Metrical Diophantine approximation for continued fraction-like maps of the interval
Date of Completion
For a given irrational x, the Gauss map, T( x) = 〈1/x〉, provides an infinite sequence of rational approximations, each with a corresponding approximation coefficient, &thetas;(x, pq ) = q2:x − pq :. The results we are after concern the long-term behavior of this and related sequences. The ergodicity of the Gauss map has been used to produce many such results in the classical case. ^ An infinite family of similar maps having continued fraction-like expansions is defined, and it is shown that these expansions converge. As in the classical case, the fact that these maps are not automorphisms means that the sequence of approximation coefficients cannot be described in terms of the orbit of x. For each of the maps under consideration, we define an extension that effectively recovers the lost information. It is shown that this is in fact the natural automorphic extension. From this we know that these maps are ergodic. The approximation coefficients can be described in terms of the natural extension, but not in terms of a generic point, so we cannot apply the Ergodic Theorem directly. The fact that the natural extension is expanding in the first coordinate and contracting in the second is used to prove that the conclusions of the Ergodic Theorem still hold, given mild assumptions. ^ We consider the space of approximating pairs. For the classical continued fractions, this space is a triangle: for any irrational x, the sum of any two consecutive approximation coefficients is less than 1. The analogous regions for the u-continued fractions are found. In some cases the shape of the region yields a better upper bound on the minimum of two consecutive approximation coefficients than that for the individual approximation coefficients. An interesting wrinkle occurs when the function mapping the domain of the natural extension onto the space of approximating pairs is not one-to-one, and the corresponding region is non-convex. Ergodic theory provides not only the region in which the pairs live, but the distribution of the pairs within this region, for almost all x. From the distribution of the pairs, the distribution of the approximation coefficients themselves follows directly. ^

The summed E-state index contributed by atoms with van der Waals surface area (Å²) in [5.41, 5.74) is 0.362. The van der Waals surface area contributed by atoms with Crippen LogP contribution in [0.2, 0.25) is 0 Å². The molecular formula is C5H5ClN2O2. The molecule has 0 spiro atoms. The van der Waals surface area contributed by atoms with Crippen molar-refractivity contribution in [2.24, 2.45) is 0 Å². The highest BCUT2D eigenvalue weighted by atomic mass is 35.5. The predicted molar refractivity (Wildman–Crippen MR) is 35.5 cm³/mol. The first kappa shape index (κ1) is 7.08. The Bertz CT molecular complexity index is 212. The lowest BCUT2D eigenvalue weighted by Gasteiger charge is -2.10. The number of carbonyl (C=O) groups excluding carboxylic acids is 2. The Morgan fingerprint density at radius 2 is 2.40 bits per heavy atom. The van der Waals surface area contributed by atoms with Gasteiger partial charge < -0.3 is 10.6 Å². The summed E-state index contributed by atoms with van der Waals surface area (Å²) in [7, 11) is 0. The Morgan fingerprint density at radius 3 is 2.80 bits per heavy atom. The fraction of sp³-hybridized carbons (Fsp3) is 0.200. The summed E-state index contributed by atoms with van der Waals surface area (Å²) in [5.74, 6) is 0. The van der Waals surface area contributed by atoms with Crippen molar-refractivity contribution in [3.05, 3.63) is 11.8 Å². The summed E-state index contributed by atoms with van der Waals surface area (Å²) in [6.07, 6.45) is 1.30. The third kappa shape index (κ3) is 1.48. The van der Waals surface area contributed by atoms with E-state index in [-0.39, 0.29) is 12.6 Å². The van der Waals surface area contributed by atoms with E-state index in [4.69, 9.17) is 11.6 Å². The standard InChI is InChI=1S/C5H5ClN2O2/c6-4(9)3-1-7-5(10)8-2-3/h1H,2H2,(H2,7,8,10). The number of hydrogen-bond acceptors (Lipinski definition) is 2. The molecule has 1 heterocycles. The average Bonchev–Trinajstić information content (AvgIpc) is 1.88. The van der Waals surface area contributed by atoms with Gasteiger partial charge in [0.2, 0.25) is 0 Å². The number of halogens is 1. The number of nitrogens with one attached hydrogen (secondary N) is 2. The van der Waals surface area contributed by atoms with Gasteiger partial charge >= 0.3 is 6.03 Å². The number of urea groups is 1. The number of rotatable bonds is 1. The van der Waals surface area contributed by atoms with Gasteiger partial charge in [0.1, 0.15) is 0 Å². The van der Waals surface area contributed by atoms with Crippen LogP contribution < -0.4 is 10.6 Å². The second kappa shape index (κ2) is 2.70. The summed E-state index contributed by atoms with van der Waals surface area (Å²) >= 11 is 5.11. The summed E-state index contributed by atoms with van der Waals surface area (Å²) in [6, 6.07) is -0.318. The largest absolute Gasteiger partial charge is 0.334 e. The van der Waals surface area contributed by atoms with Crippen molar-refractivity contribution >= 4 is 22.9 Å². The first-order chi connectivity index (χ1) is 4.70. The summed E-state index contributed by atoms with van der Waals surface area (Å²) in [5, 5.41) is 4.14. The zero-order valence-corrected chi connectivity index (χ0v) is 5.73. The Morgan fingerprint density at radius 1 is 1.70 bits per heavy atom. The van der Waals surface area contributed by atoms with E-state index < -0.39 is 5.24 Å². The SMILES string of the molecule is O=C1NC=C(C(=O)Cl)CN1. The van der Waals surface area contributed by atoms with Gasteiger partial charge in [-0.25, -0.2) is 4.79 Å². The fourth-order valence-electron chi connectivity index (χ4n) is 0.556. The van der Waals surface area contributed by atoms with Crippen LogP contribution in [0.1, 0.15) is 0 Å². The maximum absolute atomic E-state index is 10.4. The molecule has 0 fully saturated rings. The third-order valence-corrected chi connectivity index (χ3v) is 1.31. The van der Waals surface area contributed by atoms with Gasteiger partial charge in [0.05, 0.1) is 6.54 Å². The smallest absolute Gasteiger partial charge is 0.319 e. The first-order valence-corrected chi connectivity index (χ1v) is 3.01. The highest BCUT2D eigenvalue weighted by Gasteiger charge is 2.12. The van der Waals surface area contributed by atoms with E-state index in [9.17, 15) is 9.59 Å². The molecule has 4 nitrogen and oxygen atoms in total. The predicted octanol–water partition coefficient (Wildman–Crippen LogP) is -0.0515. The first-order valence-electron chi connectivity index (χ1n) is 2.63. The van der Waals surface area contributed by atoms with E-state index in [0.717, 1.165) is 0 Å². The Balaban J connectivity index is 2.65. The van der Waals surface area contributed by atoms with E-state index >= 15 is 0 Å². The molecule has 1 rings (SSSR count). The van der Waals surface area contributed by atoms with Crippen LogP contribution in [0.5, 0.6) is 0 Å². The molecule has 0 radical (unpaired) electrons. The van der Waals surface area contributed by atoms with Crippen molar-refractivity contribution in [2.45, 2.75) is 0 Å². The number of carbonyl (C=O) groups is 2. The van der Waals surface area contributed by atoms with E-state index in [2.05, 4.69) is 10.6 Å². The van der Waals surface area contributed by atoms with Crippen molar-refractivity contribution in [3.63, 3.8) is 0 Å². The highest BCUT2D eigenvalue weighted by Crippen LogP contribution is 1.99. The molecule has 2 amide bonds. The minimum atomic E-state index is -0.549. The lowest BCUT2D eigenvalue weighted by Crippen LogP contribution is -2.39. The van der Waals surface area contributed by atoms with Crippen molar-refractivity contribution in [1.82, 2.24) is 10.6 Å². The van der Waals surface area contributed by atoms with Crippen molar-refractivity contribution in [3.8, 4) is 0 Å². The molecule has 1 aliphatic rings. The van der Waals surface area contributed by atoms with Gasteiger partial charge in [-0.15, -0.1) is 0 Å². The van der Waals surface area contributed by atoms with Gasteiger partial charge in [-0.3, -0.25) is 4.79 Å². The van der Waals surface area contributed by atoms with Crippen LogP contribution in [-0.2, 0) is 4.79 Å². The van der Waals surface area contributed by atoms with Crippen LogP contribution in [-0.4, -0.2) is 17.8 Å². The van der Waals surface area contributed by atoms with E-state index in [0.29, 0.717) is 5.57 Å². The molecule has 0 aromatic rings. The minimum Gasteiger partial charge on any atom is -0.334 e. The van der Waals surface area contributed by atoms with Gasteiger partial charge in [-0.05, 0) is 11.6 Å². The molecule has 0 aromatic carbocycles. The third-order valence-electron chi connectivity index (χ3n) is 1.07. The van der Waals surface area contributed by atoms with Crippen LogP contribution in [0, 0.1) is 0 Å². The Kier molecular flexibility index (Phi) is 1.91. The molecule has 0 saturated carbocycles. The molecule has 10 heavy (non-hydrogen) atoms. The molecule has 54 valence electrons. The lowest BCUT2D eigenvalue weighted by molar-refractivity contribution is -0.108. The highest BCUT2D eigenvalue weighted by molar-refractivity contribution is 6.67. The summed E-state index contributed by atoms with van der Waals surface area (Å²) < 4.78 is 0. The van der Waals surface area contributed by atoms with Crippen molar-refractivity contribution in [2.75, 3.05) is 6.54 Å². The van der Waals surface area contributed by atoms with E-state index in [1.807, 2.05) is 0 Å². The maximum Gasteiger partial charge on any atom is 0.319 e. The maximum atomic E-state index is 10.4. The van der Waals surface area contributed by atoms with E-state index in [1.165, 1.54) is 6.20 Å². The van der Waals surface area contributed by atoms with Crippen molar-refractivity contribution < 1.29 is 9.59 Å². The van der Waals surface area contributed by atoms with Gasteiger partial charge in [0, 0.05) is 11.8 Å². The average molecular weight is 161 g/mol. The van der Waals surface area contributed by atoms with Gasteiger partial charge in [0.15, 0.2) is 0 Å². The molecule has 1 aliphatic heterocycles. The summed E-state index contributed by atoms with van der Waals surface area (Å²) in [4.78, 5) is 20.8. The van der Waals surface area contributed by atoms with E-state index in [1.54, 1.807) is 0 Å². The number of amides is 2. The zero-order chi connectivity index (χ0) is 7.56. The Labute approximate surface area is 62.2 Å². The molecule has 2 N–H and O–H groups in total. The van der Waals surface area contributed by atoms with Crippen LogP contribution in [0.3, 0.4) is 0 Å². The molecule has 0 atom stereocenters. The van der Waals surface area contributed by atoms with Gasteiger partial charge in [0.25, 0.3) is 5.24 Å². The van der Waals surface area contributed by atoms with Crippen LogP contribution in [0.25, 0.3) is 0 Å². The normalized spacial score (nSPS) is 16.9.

Molnar, David Eliot, "Metrical Diophantine approximation for continued fraction-like maps of the interval" (2010). Doctoral Dissertations. AAI3415558.